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Book part
Publication date: 14 December 2018

Kathryn M. Nowotny

This review integrates and builds linkages among existing theoretical and empirical literature from across disciplines to further broaden our understanding of the…

Abstract

This review integrates and builds linkages among existing theoretical and empirical literature from across disciplines to further broaden our understanding of the relationship between inequality, imprisonment, and health for black men. The review examines the health impact of prisons through an ecological theoretical perspective to understand how factors at multiple levels of the social ecology interact with prisons to potentially contribute to deleterious health effects and the exacerbation of race/ethnic health disparities.

This review finds that there are documented health disparities between inmates and non-inmates, but the casual mechanisms explaining this relationship are not well-understood. Prisons may interact with other societal systems – such as the family (microsystem), education, and healthcare systems (meso/exosystems), and systems of racial oppression (macrosystem) – to influence individual and population health.

The review also finds that research needs to move the discussion of the race effects in health and crime/justice disparities beyond the mere documentation of such differences toward a better understanding of their causes and effects at the level of individuals, communities, and other social ecologies.

Details

Inequality, Crime, and Health Among African American Males
Type: Book
ISBN: 978-1-78635-051-0

Keywords

Book part
Publication date: 2 July 2020

Julie Stubbs

Despite the burgeoning research on mass incarceration, women are rarely its focus. Racialised women, whose rates of incarceration have increased more rapidly than other…

Abstract

Despite the burgeoning research on mass incarceration, women are rarely its focus. Racialised women, whose rates of incarceration have increased more rapidly than other groups, are at the best marginal within much of this literature. Within juvenile justice systems, racialised girls and young women are also disproportionately criminalised and remain markedly over-represented but are often overlooked. The absence of racialised women and girls from dominant accounts of punishment and incarceration is a matter of epistemological, ethical and political concern. Intersectionality offers one means to treat racialised women and girls as focal points for research and advocacy directed towards a reduction in criminalisation and incarceration. While intersectionality does not determine how the knowledge produced is deployed, recognising those who have been unrecognised is a necessary first step in striving to bring about positive change through praxis. Flawed mainstream accounts are unlikely to generate strategies that are well-aligned with the needs and interests of those who remain largely invisible.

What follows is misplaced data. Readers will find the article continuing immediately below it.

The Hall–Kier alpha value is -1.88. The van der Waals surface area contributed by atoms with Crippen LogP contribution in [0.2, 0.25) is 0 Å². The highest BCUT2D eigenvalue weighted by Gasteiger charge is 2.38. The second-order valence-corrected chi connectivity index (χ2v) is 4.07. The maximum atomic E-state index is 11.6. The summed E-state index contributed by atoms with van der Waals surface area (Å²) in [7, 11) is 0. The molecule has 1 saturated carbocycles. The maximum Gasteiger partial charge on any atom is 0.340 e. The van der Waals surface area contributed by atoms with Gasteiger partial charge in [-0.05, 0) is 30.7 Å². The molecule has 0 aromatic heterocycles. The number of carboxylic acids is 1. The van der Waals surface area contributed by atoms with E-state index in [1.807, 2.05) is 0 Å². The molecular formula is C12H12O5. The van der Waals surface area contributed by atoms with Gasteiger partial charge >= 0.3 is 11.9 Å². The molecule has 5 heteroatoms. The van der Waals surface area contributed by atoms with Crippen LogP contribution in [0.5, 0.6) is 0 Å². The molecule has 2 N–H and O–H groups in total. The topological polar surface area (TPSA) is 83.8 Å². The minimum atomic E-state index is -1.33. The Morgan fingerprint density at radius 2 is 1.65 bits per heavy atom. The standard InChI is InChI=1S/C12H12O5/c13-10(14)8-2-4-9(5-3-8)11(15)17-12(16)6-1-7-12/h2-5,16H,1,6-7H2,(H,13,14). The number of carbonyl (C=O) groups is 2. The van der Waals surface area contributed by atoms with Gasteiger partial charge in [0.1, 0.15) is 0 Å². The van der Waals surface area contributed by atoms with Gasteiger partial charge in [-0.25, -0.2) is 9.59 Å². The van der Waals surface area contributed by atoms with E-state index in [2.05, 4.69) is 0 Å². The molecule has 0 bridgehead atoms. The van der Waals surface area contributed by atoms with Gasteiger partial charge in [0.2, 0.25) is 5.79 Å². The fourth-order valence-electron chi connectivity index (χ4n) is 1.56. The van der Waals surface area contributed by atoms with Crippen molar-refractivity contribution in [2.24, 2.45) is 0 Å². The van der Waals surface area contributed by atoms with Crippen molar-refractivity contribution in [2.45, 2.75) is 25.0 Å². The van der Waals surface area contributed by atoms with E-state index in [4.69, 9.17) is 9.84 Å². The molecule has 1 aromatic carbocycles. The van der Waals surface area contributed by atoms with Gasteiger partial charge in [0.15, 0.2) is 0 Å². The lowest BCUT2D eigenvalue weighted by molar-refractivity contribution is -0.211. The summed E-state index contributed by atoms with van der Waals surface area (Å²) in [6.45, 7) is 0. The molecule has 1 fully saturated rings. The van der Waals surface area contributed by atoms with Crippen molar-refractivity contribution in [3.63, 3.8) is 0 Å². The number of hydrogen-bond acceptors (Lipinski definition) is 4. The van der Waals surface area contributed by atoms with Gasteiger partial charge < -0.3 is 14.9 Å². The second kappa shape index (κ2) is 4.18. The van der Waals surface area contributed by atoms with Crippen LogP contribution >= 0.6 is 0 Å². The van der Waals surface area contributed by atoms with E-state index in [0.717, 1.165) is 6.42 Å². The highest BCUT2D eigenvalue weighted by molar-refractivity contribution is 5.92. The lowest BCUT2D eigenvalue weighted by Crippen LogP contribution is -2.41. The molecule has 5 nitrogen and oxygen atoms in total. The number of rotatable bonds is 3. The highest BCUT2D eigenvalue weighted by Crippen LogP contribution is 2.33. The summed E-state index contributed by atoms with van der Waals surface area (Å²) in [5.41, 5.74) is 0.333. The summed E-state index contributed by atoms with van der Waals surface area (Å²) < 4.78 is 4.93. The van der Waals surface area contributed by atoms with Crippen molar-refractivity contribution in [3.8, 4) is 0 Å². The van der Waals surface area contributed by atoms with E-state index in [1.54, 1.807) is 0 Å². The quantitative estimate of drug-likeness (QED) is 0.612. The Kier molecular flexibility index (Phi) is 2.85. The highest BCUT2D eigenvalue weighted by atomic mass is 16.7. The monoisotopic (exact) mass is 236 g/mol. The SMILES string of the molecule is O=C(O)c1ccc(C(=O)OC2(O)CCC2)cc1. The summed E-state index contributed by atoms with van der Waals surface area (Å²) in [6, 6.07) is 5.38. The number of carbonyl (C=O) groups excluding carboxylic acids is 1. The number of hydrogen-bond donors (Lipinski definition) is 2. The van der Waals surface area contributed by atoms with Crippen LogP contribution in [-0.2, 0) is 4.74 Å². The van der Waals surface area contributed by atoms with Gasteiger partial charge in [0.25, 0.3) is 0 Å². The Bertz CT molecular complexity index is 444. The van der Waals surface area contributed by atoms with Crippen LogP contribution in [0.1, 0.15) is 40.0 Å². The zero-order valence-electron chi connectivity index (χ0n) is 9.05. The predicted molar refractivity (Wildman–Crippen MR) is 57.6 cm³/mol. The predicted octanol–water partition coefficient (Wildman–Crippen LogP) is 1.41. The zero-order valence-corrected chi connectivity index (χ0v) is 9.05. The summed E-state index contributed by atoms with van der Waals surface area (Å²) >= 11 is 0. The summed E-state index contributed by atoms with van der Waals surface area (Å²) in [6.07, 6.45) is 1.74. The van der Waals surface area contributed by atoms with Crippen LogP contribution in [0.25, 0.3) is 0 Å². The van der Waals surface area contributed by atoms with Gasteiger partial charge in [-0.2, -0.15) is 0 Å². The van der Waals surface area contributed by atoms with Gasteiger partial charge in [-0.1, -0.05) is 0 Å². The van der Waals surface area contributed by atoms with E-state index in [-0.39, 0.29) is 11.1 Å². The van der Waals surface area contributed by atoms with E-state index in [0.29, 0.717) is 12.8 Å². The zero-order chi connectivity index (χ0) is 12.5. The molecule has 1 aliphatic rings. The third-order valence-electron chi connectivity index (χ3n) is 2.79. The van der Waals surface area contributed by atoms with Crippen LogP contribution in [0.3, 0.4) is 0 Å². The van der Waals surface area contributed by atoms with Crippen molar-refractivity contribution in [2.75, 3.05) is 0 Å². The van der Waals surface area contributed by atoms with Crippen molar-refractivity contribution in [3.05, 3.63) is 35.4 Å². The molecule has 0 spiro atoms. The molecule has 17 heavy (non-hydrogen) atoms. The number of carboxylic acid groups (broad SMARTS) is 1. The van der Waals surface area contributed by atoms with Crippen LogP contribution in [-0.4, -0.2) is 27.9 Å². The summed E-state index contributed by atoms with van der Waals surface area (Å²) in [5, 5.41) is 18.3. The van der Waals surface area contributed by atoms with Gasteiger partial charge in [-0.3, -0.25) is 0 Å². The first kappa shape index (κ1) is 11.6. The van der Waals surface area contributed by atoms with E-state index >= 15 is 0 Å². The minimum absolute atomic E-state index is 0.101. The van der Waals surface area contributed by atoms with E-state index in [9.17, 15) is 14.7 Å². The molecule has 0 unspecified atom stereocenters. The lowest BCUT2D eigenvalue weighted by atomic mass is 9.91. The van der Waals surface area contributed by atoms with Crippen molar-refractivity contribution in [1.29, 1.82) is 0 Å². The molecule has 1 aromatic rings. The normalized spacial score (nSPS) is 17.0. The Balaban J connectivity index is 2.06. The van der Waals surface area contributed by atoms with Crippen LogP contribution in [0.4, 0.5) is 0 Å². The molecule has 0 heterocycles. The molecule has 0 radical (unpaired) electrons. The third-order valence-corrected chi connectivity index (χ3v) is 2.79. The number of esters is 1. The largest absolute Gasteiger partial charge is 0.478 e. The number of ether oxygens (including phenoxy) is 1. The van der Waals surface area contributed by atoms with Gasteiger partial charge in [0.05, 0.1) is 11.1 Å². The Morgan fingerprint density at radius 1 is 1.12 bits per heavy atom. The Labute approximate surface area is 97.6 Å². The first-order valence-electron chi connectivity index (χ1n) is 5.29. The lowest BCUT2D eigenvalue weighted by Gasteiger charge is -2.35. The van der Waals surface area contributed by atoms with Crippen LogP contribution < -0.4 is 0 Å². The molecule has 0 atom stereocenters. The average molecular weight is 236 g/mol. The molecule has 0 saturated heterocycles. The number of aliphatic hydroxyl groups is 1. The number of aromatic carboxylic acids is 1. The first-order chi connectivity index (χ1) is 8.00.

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The Emerald Handbook of Feminism, Criminology and Social Change
Type: Book
ISBN: 978-1-78769-956-4

Keywords

Book part
Publication date: 6 November 2018

Jill A. McCorkel

In this study, I explore what happens “after incarceration” from the perspective of private prison vendors. Using the experience of women prisoners in California in the…

Abstract

In this study, I explore what happens “after incarceration” from the perspective of private prison vendors. Using the experience of women prisoners in California in the aftermath of Brown vs Plata (2011) and Realignment, I trace the rise and growing popularity of carceral rehabilitation programs. Although rehabilitation was once considered an antidote to mass incarceration and the prison industrial complex, it now fuels the growth of private prison companies and provides a stable source of profitability. This analysis suggests the reconfiguration of mass incarceration in the US rather than its dissolution.

Book part
Publication date: 12 May 2022

Shanell Sanchez, Kelly Szott and Emma Ryan

PurposeThis chapter provides an overview of the importance of seeing personal troubles as public issues when examining the mass incarceration of people of color

Abstract

PurposeThis chapter provides an overview of the importance of seeing personal troubles as public issues when examining the mass incarceration of people of color, specifically Black Americans in the United States. A response to the mass incarceration of Black Americans unrooted in a sociological understanding may lead to victim-blaming. This chapter demonstrates how personal problems are often intertwined with public issues. The chapter concludes with a discussion on the importance of shifting blame away from the victim and appropriately addressing systemic challenges.

Methodology/approachThis chapter applies sociological theories to examine high rates of incarceration of people of color that get attributed to personal problems. The authors based the analysis on previous research and governmental reports.

FindingsSociological theory can offer new solutions to transforming the criminal justice system to alleviate injustices in communities of color. The criminal justice system has negative consequences, but resistance to accepting new ideas perpetuates inequality and limits opportunity for social change. The authors recognize that policy changes must occur at the institutional and structural levels to expose social injustice.

Originality/valueA dearth of research examines the approach of framing personal troubles as public issues to reduce mass incarceration. The authors intend to expand the discourse on how personal troubles intersect with public issues and how the authors must examine mass incarceration as the typical response.